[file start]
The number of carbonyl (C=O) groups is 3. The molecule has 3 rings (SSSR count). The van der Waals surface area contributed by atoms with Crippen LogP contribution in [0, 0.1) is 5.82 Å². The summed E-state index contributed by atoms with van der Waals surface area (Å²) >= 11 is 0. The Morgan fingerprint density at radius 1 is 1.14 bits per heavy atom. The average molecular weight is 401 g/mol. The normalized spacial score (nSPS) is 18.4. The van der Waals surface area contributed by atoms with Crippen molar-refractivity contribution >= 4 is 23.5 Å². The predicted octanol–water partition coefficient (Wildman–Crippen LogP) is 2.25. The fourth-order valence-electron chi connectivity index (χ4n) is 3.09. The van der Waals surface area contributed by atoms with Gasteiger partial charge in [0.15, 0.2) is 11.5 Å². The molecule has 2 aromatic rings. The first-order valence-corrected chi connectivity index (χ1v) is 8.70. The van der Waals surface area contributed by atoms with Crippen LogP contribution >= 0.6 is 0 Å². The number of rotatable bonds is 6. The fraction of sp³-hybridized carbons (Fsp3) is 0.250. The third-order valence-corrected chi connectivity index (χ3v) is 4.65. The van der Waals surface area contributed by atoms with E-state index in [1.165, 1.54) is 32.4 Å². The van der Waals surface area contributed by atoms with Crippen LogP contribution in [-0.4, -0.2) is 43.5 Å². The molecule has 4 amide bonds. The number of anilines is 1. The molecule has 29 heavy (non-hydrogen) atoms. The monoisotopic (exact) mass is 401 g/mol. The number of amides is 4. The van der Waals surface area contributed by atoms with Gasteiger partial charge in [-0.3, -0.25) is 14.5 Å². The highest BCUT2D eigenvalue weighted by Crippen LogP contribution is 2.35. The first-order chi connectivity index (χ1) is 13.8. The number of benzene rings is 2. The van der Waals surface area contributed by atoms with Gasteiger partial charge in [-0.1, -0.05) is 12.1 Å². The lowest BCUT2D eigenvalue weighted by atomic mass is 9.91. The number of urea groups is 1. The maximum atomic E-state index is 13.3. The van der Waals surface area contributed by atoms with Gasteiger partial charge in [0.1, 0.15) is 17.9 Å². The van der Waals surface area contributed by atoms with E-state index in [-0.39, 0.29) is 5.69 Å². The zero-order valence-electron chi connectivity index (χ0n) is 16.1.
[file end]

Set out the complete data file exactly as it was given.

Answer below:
The number of carbonyl (C=O) groups is 3. The molecule has 3 rings (SSSR count). The van der Waals surface area contributed by atoms with Crippen LogP contribution in [0, 0.1) is 5.82 Å². The summed E-state index contributed by atoms with van der Waals surface area (Å²) >= 11 is 0. The Morgan fingerprint density at radius 1 is 1.14 bits per heavy atom. The average molecular weight is 401 g/mol. The normalized spacial score (nSPS) is 18.4. The van der Waals surface area contributed by atoms with Crippen molar-refractivity contribution >= 4 is 23.5 Å². The predicted octanol–water partition coefficient (Wildman–Crippen LogP) is 2.25. The fourth-order valence-electron chi connectivity index (χ4n) is 3.09. The van der Waals surface area contributed by atoms with Gasteiger partial charge in [0.15, 0.2) is 11.5 Å². The molecule has 2 aromatic rings. The first-order valence-corrected chi connectivity index (χ1v) is 8.70. The van der Waals surface area contributed by atoms with Crippen LogP contribution >= 0.6 is 0 Å². The number of rotatable bonds is 6. The fraction of sp³-hybridized carbons (Fsp3) is 0.250. The third-order valence-corrected chi connectivity index (χ3v) is 4.65. The van der Waals surface area contributed by atoms with E-state index in [1.165, 1.54) is 32.4 Å². The van der Waals surface area contributed by atoms with Crippen LogP contribution in [-0.4, -0.2) is 43.5 Å². The molecule has 4 amide bonds. The number of anilines is 1. The molecule has 29 heavy (non-hydrogen) atoms. The monoisotopic (exact) mass is 401 g/mol. The number of amides is 4. The van der Waals surface area contributed by atoms with Gasteiger partial charge in [-0.3, -0.25) is 14.5 Å². The highest BCUT2D eigenvalue weighted by Crippen LogP contribution is 2.35. The first-order chi connectivity index (χ1) is 13.8. The number of benzene rings is 2. The van der Waals surface area contributed by atoms with Gasteiger partial charge in [-0.1, -0.05) is 12.1 Å². The lowest BCUT2D eigenvalue weighted by atomic mass is 9.91. The number of urea groups is 1. The maximum atomic E-state index is 13.3. The van der Waals surface area contributed by atoms with Gasteiger partial charge in [0.1, 0.15) is 17.9 Å². The van der Waals surface area contributed by atoms with E-state index in [-0.39, 0.29) is 5.69 Å². The zero-order valence-electron chi connectivity index (χ0n) is 16.1.